Extensions of existing fields continues to push reserves higher
The Energy Information Administration (EIA) announced today that 2014 was the fourth-highest year on record for crude oil reserves as the United States added 3.4 billion barrels of crude oil and lease condensate to its proved reserves. U.S. total crude oil and lease condensate reserves at year-end 2014 now stand at 39.9 billion barrels, an increase of 9.3% over year-end 2013 reserves. The increases to the U.S. crude reserves is the first time since 1972 that the country’s reserves have exceeded 39 billion barrels, according to the EIA.
The majority of the increases came from Texas in 2014, with the state reporting 2.1 billion barrels of increased proved reserves, about 62% of the total increases. North Dakota reported the second largest increase in proved reserves, with 0.4 billion barrels of crude oil and lease condensate added to its total.
The increase in Texas was driven by development of tight oil plays like the Wolfcamp and Bone Spring in the Permian Basin and the Eagle Ford Shale play. North Dakota’s build was primarily from crude oil and lease condensate from the Bakken tight oil play in the Williston Basin.
New Mexico and Colorado had the third and fourth largest builds, respectively. New Mexico benefitted from development of the Permian Basin, although not to the same degree as Texas, while Colorado’s increased reserves came from both vertical and horizontal drilling in the Niobrara/Codell tight oil play in the Denver Basin.
Most of the increases to crude oil and lease condensate reserves came from the extension of already discovered fields, the EIA said in its report today. At the end of 2014, tight oil plays accounted for 33% of all U.S. crude oil and lease condensate proved reserves, with 95% of U.S. tight oil proved reserves in 2014 coming from just six plays (the Williston, Western Gulf, Permian, Denver-Julesberg, Appalachian, and Fort Worth). The Bakken/Three Forks play in the Williston Basin retained its rank as the largest tight oil play in the United States in 2014.
Natural gas reserves set new record
The U.S. also added new natural gas reserves in 2014, setting a new record of 388 trillion cubic feet. The proved reserves additions of natural gas were highest in Pennsylvania, where operators added a net 10.4 trillion cubic feet of natural gas proved reserves in the state’s portion of the Marcellus Shale play. The total increase in natural gas reserves in 2014 amounted to 34.8 Tcf, about 10% more than in 2013.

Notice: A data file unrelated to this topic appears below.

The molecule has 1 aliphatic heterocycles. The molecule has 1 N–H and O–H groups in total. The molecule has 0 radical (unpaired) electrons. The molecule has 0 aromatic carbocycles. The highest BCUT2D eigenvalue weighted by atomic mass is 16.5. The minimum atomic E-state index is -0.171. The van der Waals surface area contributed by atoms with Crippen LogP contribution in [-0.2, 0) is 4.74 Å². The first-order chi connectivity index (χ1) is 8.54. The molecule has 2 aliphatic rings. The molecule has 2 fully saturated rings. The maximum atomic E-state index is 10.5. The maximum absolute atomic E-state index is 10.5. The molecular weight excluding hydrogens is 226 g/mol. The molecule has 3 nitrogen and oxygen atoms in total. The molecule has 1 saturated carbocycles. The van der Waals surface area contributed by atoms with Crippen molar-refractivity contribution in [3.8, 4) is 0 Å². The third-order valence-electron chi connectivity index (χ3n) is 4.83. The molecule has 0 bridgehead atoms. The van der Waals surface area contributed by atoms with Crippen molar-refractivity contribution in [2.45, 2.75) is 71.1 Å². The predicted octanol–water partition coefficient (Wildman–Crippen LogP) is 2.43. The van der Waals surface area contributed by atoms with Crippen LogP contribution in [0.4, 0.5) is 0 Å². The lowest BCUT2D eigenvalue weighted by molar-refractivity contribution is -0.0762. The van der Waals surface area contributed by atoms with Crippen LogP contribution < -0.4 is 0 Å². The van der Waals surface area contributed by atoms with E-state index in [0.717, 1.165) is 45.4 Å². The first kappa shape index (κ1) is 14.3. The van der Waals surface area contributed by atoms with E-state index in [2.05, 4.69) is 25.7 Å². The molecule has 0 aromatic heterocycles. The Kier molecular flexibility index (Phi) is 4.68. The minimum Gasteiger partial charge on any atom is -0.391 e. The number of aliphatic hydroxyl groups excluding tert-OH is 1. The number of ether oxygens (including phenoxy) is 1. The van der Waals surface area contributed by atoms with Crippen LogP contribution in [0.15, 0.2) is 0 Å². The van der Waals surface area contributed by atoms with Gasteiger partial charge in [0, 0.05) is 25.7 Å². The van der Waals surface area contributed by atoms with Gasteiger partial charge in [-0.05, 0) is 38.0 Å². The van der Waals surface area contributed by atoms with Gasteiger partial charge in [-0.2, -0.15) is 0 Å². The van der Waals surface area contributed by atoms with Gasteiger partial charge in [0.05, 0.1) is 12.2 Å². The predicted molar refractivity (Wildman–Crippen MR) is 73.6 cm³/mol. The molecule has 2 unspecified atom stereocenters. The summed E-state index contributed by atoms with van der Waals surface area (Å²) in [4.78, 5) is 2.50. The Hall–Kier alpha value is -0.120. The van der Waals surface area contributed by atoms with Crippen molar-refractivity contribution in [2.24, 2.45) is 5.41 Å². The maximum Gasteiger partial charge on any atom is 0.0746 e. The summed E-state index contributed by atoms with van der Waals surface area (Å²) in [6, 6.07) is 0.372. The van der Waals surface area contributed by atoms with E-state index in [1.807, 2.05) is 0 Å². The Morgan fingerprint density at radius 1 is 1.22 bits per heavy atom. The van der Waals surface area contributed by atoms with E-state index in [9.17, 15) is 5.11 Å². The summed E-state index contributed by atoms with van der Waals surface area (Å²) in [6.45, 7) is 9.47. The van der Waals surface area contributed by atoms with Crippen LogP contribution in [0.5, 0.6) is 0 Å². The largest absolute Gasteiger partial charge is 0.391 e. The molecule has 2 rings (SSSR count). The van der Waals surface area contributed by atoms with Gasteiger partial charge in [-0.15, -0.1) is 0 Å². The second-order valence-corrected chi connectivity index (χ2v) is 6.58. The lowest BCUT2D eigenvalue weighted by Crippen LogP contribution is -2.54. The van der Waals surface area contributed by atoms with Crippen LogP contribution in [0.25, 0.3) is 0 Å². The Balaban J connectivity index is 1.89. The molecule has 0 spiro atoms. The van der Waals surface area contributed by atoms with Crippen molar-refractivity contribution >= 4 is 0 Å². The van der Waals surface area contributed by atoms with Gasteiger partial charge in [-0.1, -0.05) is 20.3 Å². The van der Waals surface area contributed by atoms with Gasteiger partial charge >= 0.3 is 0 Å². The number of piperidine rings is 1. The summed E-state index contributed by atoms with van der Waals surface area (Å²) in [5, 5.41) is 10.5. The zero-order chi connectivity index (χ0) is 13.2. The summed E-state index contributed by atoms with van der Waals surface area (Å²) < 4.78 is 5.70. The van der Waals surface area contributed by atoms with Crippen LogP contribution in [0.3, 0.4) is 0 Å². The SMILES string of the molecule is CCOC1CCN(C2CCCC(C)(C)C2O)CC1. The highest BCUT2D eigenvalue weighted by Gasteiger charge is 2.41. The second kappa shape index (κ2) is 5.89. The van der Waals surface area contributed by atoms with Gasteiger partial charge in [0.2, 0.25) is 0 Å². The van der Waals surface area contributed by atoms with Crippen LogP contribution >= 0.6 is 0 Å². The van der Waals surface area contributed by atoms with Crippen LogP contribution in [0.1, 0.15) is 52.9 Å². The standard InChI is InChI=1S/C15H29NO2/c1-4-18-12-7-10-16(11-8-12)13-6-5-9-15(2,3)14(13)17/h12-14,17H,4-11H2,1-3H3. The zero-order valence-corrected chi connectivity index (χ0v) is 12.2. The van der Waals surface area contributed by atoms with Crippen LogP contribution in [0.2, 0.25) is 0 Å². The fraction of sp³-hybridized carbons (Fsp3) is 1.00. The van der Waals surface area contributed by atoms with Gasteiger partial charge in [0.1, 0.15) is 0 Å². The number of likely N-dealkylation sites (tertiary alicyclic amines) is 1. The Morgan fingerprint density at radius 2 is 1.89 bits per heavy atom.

At the state level, operators in Pennsylvania reported the largest net increase in natural gas proved reserves in 2014 (10.4 Tcf), driven by continued development of the Marcellus Shale gas play, allowing it to surpass Texas as the state with the largest reserves of natural gas. Texas added the secondhighest volume of natural gas proved reserves (8.0 Tcf), followed by West Virginia (7.9 Tcf). Oklahoma added the fourth-largest volume of new natural gas proved reserves (5.4 Tcf), and Ohio had the fifth-largest increase, adding almost 4 Tcf of natural gas proved reserves in 2014
West Virginia added enough Marcellus natural gas proved reserves in 2014 to surpass Wyoming and Colorado to become the fourth-largest natural gas reserves state.
Reserves growth streak expected to end in 2015
Even as crude reserves hit a 42-year high, and natural gas reserves climb to their highest levels recorded, the EIA does not believe the trend of adding reserves will continue. Proved reserves are price sensitive, and the EIA expects that lower oil and gas prices brought on by OPEC’s Thanksgiving Day 2014 decision will push proved reserves lower in year-end 2015.
Oil and gas companies have to face the effects of lower prices on their reserves this year as well.
“Reserve replacements have not been as big of a deal over the past ten years, because companies were drilling wells with very high rates of return,” Scott Rees, chairman and CEO of Netherland, Sewell & Associates, Inc. (NSAI) told to Oil & Gas 360®. “Companies could make a few mistakes, and spend 10% to 20% of their budget on wells that didn’t make any money, because the returns on their other stuff was so good they were still seeing good reserve replacements and F&D costs.”
Just how large of an effect reserves would have on companies depended on how long management teams anticipated prices stay low, Rees said.